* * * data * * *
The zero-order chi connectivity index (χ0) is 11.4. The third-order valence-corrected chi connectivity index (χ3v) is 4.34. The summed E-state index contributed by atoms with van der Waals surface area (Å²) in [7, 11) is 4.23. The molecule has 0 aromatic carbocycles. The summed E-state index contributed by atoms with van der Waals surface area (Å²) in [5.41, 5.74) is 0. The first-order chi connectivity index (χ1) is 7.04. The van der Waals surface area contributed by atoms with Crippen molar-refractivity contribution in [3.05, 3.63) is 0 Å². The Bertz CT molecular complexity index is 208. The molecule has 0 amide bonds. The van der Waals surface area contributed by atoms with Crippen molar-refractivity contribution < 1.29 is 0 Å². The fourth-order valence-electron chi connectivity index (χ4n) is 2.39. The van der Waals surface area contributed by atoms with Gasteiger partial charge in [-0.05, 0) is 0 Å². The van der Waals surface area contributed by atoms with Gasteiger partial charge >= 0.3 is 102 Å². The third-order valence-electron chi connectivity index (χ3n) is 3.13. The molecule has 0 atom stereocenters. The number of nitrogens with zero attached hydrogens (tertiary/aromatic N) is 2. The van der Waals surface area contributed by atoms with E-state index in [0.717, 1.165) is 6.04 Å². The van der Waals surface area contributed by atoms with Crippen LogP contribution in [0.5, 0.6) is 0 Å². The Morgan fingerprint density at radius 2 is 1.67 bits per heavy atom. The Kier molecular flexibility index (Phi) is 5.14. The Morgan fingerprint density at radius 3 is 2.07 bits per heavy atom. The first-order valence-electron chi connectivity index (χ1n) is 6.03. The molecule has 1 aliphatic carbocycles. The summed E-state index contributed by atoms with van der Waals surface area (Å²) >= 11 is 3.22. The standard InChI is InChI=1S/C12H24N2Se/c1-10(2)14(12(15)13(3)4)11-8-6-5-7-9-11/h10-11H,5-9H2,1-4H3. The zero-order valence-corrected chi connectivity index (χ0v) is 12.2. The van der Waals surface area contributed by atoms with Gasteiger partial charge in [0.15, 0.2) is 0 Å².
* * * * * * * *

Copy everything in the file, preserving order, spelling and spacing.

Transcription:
The zero-order chi connectivity index (χ0) is 11.4. The third-order valence-corrected chi connectivity index (χ3v) is 4.34. The summed E-state index contributed by atoms with van der Waals surface area (Å²) in [7, 11) is 4.23. The molecule has 0 aromatic carbocycles. The summed E-state index contributed by atoms with van der Waals surface area (Å²) in [5.41, 5.74) is 0. The first-order chi connectivity index (χ1) is 7.04. The van der Waals surface area contributed by atoms with Crippen molar-refractivity contribution in [3.05, 3.63) is 0 Å². The Bertz CT molecular complexity index is 208. The molecule has 0 amide bonds. The van der Waals surface area contributed by atoms with Crippen molar-refractivity contribution < 1.29 is 0 Å². The fourth-order valence-electron chi connectivity index (χ4n) is 2.39. The van der Waals surface area contributed by atoms with Gasteiger partial charge in [-0.05, 0) is 0 Å². The van der Waals surface area contributed by atoms with Gasteiger partial charge >= 0.3 is 102 Å². The third-order valence-electron chi connectivity index (χ3n) is 3.13. The molecule has 0 atom stereocenters. The number of nitrogens with zero attached hydrogens (tertiary/aromatic N) is 2. The van der Waals surface area contributed by atoms with E-state index in [0.717, 1.165) is 6.04 Å². The van der Waals surface area contributed by atoms with Crippen LogP contribution in [0.5, 0.6) is 0 Å². The Morgan fingerprint density at radius 2 is 1.67 bits per heavy atom. The Kier molecular flexibility index (Phi) is 5.14. The Morgan fingerprint density at radius 3 is 2.07 bits per heavy atom. The first-order valence-electron chi connectivity index (χ1n) is 6.03. The molecule has 1 aliphatic carbocycles. The summed E-state index contributed by atoms with van der Waals surface area (Å²) >= 11 is 3.22. The standard InChI is InChI=1S/C12H24N2Se/c1-10(2)14(12(15)13(3)4)11-8-6-5-7-9-11/h10-11H,5-9H2,1-4H3. The zero-order valence-corrected chi connectivity index (χ0v) is 12.2. The van der Waals surface area contributed by atoms with Gasteiger partial charge in [0.15, 0.2) is 0 Å².